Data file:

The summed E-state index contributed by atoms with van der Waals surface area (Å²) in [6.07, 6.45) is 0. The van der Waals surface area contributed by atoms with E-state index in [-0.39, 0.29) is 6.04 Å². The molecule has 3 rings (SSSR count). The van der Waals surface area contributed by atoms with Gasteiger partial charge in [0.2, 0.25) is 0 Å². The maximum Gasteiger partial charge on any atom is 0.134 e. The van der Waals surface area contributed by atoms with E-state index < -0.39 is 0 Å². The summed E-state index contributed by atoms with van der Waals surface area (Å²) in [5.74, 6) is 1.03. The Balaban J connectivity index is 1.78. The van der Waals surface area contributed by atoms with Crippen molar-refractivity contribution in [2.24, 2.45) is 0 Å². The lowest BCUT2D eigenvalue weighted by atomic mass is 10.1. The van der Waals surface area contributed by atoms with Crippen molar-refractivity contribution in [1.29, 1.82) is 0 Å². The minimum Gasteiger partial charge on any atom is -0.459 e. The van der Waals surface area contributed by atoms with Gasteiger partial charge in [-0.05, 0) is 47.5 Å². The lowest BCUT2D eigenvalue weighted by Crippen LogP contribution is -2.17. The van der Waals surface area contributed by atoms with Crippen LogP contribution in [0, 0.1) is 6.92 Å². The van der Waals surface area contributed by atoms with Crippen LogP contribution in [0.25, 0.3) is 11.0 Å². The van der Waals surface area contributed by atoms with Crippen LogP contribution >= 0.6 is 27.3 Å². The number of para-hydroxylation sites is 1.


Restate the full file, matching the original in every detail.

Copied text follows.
The summed E-state index contributed by atoms with van der Waals surface area (Å²) in [6.07, 6.45) is 0. The van der Waals surface area contributed by atoms with E-state index in [-0.39, 0.29) is 6.04 Å². The molecule has 3 rings (SSSR count). The van der Waals surface area contributed by atoms with Gasteiger partial charge in [0.2, 0.25) is 0 Å². The maximum Gasteiger partial charge on any atom is 0.134 e. The van der Waals surface area contributed by atoms with E-state index < -0.39 is 0 Å². The summed E-state index contributed by atoms with van der Waals surface area (Å²) in [5.74, 6) is 1.03. The Balaban J connectivity index is 1.78. The van der Waals surface area contributed by atoms with Crippen molar-refractivity contribution in [2.24, 2.45) is 0 Å². The lowest BCUT2D eigenvalue weighted by atomic mass is 10.1. The van der Waals surface area contributed by atoms with Crippen molar-refractivity contribution in [1.29, 1.82) is 0 Å². The minimum Gasteiger partial charge on any atom is -0.459 e. The van der Waals surface area contributed by atoms with Gasteiger partial charge in [-0.05, 0) is 47.5 Å². The lowest BCUT2D eigenvalue weighted by Crippen LogP contribution is -2.17. The van der Waals surface area contributed by atoms with Crippen LogP contribution in [0, 0.1) is 6.92 Å². The van der Waals surface area contributed by atoms with Crippen LogP contribution in [0.25, 0.3) is 11.0 Å². The van der Waals surface area contributed by atoms with Crippen LogP contribution >= 0.6 is 27.3 Å². The number of para-hydroxylation sites is 1.